A friend once told me "The weather is everything!". While I don't entirely agree with this statement, I do believe that excellent weather is the foundation for a wonderful day hike/backpack trip. It sets the table for a memorable visit to a special place. Such was the case on Independence Day weekend 1999 for seven members of the Hawaiian Trail and Mountain Club who ventured up Kaupo Gap into Haleakala Crater on the island of Maui.

Our group, consisting of Arnold Fujioka, Chris Atkinson, "Big" John Darrah (making his seventh ascent of Kaupo Gap), Herman and Myra Dombrowski, Steve Becker and myself, caught the Aloha Air early bird (5:15 a.m. flight) from Honolulu to Kahului, Maui, on Saturday morning, July 3rd. David Bloch of Off-Road Shorefishing Expeditions ($350 total for our party of seven, contact him at (808) 572-3470) picked us up and we departed the airport in his suburban at 6:20 a.m. Because Dave had already purchased fuel for our stoves, we proceeded directly to the town of Kaupo on Maui's south shore via Route 37. Along the way we enjoyed nice views of the West Maui Mountains, Kahoolawe, and the Big Island. Upon arriving in Kaupo, Dave continued mauka up a semi-paved road to the trailhead (elev. 1,000 ft) sparing us atleast a mile of boring road walking.

Following final preps and the obligatory "before" photo, our group began the adventure at 8:15 a.m. past a wooden sign which read "Paliku 5.5 miles", an incorrect figure as we would find out later. Perfect hiking conditions prevailed (an abundance of blue sky and sunshine with a gentle breeze from the east) and directly behind across the Pacific Ocean hidden partially by cumulous clouds was a stunning view of the Big Island featuring the Kohala Mountains below Mauna Kea, Mauna Loa and Hualalai. With almost 5,400 feet of elevation to gain in just under 7 miles, we ascended, steeply at times, almost immediately through tall grass and a forested area, dark brown wooden posts marking the route. Fifteen minutes into the climb while ascending steeply on a dirt/gravel road, I noticed a national park sign indicating that we had two more miles to travel before reaching the park boundary. Between the trees the nice view of the Big Island directly behind continued with entirely blue sky above. Further up, our group passed a catapillar bulldozer on the right, and the light breeze at our backs made for a sweaty ascent (we learned to appreciate the shady stretches). Pleasant vistas of the lower countryside between the coast and the trailhead were ours to enjoy, and Myra, Steve and I (bringing up the rear) noticed black fiberglass pipes near or stretching across the footpath and could hear water flowing through them. Despite the tough climb, it was a gorgeous day through beautiful territory (the different shades of green).

We made the transition from the forest to an open light green low grass region and, soon after, reached a broad relatively level campground (approx. elev. 2,275 ft) at 9:20 a.m. complete with two white bath tubs and a small corrugated shelter. A large ten foot tall water tank located above the area provided H2O for visitors and in order to obtain fluid one had to remove the cover and dip a container into it. John drank from the supply freely without chemical treatment and Chris told me privately that it smelled funny. Since we were only a little over an hour into the trek I still had plenty of liquid in my bottles and passed when offered an opportunity to fill up. Light green slopes existed above the region and I recognized white puffy cumulous clouds advancing upslope from the west in the distance toward Haleakala Peak. The seven of us enjoyed the spot for a time sunbathing and checking out the sights (Mauna Kea across the deep blue Pacific Ocean, the southern coast of Maui in the direction of Kahoolawe).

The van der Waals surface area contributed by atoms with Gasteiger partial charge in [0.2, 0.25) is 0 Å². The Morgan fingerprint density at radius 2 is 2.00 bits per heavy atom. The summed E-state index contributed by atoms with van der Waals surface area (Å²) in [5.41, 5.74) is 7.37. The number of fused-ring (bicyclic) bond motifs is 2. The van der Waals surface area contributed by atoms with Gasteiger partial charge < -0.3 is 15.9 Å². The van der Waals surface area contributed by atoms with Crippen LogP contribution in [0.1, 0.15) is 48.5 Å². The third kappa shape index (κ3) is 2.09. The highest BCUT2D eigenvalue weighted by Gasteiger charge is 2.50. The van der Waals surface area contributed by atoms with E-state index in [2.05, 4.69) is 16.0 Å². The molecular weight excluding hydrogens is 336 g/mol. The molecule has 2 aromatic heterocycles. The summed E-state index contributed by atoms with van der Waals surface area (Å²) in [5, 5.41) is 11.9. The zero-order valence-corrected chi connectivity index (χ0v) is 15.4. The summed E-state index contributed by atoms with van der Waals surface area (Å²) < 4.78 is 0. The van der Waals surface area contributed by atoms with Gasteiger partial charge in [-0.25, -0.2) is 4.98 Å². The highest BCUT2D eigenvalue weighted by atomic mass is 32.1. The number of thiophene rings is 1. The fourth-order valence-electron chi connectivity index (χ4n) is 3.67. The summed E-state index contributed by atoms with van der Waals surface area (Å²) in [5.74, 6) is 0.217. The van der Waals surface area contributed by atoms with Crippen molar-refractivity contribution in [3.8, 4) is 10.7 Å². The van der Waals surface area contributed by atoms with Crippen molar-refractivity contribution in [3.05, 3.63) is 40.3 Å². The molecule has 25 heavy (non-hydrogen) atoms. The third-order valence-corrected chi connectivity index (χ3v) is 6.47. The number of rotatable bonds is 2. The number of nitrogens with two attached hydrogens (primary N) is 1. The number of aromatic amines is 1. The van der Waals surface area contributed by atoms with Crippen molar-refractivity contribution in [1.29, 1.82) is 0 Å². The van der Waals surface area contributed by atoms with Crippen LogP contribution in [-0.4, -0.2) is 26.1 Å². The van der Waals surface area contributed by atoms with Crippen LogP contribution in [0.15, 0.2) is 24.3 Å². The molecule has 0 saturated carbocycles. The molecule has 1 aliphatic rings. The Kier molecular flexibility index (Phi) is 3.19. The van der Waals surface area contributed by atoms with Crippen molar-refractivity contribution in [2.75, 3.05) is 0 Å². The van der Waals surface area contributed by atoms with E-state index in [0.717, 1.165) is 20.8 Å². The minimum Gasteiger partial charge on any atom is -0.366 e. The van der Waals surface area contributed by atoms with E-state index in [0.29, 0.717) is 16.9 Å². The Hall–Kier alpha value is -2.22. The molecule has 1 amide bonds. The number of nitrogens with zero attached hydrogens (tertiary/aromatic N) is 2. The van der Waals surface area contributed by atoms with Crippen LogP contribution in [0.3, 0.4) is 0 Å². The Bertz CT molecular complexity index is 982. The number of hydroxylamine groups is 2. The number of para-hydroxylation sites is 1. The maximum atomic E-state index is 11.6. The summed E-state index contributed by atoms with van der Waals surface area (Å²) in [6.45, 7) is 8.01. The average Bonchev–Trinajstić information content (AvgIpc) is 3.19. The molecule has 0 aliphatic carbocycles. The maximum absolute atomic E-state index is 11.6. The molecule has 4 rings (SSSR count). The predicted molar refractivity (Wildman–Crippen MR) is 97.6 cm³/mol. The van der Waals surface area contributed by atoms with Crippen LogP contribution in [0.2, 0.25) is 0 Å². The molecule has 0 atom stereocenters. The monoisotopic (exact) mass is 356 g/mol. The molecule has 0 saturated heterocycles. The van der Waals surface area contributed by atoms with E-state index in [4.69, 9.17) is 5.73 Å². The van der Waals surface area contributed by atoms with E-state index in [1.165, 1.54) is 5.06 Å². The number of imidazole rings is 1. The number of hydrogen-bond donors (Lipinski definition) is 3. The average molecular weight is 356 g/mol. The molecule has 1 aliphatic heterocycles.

Suffering from a hangover brought on by the consumption of too many beers the night before, Herman proceeded no further and his wife Myra certainly would stay by his side. This gave John the excuse to remain as well, the campground being one of his favorite locations to relax. Steve also elected to call it a day.

Photo by Joseph Bullough
With so much time remaining in the day, Arnold, Chris and I decided to continue and departed our colleagues at 10 a.m. The steep climb resumed over a dirt/gravel road but the breeze intensified keeping the three of us from overheating. Occasionally, we stopped to catch our breath and, looking back, took pleasure from the sweeping views of the lowlands and southern coast. Later, while in transit, I recognized an abundance of pukiawe on the side of the now grassy road. Arnold and Chris tramped ahead of me as I halted to take notes and gaze at the surrounding topography. During the next stretch the angle of ascent increased and compared to hiking the steepest part of Wilhemina Rise (believe me, I should know, esp. since I carried a 45 pound backpack up Wilhemina three times back in April). Finally, the steep climb concluded, and I stopped again to catch my breath and stare at Kahoolawe and two prominent pu'us in the distance as well as the brown slopes below the massive ridge containing Pu'u Kumuiliahi and Haleakala Peak. Directly ahead, the crest of Kalapawili Ridge which forms the upper northern wall of Paliku came into view for the first time.